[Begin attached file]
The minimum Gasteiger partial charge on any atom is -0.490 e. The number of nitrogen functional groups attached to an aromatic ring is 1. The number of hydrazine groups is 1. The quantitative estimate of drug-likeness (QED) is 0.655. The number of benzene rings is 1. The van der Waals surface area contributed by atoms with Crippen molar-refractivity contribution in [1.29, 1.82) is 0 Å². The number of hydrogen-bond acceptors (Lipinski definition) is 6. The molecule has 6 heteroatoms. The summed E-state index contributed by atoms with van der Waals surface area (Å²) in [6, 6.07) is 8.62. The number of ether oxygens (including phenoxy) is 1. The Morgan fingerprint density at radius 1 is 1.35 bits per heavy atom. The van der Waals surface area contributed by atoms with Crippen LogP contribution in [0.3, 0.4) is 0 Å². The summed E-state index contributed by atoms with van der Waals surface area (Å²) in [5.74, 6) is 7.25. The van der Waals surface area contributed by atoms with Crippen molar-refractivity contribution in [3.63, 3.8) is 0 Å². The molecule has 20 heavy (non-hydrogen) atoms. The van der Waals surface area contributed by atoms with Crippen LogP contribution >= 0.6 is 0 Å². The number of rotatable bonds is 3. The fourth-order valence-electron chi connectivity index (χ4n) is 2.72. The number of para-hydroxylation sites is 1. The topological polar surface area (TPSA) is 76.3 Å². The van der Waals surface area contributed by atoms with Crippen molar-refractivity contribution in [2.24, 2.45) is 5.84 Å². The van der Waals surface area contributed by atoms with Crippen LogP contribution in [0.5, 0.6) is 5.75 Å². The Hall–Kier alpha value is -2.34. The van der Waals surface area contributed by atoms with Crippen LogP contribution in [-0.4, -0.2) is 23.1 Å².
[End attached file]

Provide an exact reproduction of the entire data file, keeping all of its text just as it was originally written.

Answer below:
The minimum Gasteiger partial charge on any atom is -0.490 e. The number of nitrogen functional groups attached to an aromatic ring is 1. The number of hydrazine groups is 1. The quantitative estimate of drug-likeness (QED) is 0.655. The number of benzene rings is 1. The van der Waals surface area contributed by atoms with Crippen molar-refractivity contribution in [1.29, 1.82) is 0 Å². The number of hydrogen-bond acceptors (Lipinski definition) is 6. The molecule has 6 heteroatoms. The summed E-state index contributed by atoms with van der Waals surface area (Å²) in [6, 6.07) is 8.62. The number of ether oxygens (including phenoxy) is 1. The Morgan fingerprint density at radius 1 is 1.35 bits per heavy atom. The van der Waals surface area contributed by atoms with Crippen LogP contribution in [0.3, 0.4) is 0 Å². The summed E-state index contributed by atoms with van der Waals surface area (Å²) in [5.74, 6) is 7.25. The van der Waals surface area contributed by atoms with Crippen molar-refractivity contribution in [3.63, 3.8) is 0 Å². The molecule has 20 heavy (non-hydrogen) atoms. The van der Waals surface area contributed by atoms with Crippen LogP contribution >= 0.6 is 0 Å². The number of rotatable bonds is 3. The fourth-order valence-electron chi connectivity index (χ4n) is 2.72. The number of para-hydroxylation sites is 1. The topological polar surface area (TPSA) is 76.3 Å². The van der Waals surface area contributed by atoms with Crippen molar-refractivity contribution in [2.24, 2.45) is 5.84 Å². The van der Waals surface area contributed by atoms with Crippen LogP contribution in [0.5, 0.6) is 5.75 Å². The Hall–Kier alpha value is -2.34. The van der Waals surface area contributed by atoms with Crippen LogP contribution in [-0.4, -0.2) is 23.1 Å².